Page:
Always be aware of where your existing screws (holding your frame together) are situated so that you don’t clash.

Step Five – Sand And Paint Your Pause Table

With the 4 legs secured into place you should be able to flip your table over and admire it. Sand off any rough edges or dents that may have occurred during assembly.

Next, pour out your bag of sand into a paint tray and mix it with your light colored, weather resistant paint. The sand will create a grippy texture so that your table is non-slip for your pooch, without being irritating to their paws.

Apply two generous coats of paint in order to give your table durability and a polished finish.

Pause Table Training Tips And Tricks

And there you have it, a dog agility pause table built to the exact specifications of your own pooch, which they can practice and enjoy no matter what the weather is like.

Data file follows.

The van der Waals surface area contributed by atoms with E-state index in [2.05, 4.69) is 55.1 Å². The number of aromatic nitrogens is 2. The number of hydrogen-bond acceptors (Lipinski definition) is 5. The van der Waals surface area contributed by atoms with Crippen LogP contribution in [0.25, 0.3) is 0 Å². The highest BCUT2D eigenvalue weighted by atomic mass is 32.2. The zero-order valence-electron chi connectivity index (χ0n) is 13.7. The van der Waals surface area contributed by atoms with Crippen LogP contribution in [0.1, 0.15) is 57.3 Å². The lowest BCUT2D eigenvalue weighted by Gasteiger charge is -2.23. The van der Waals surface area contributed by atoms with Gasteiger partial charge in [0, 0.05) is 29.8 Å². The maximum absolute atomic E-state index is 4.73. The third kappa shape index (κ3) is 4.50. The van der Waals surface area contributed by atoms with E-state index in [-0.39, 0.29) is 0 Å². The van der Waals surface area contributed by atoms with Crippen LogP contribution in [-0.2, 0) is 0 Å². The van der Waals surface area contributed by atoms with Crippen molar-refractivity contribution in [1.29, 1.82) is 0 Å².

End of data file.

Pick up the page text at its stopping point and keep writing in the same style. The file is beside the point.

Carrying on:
Now all you need to do is get training, and here are a few simple tips and tricks to set you and your pooch on the right track:

Command Word

Before you begin training, decide what command you are going to use when referring to this particular piece of apparatus.

Saying ‘up’, or ‘on it’ or ‘stay here’ are all commonly used commands for the pause table, but you can say whatever you like as long as you keep your wording and tone consistent.

This will ensure that your pooch does not become confused about what you are asking of them.

Treat Training

Using treats is a great way to incentivize your dog and let them know when they have done something right.

Giving your pooch a treat once they jump onto the table, and a treat after they have paused for 5 seconds are really good reward points in their training journey.

Daniel Johnson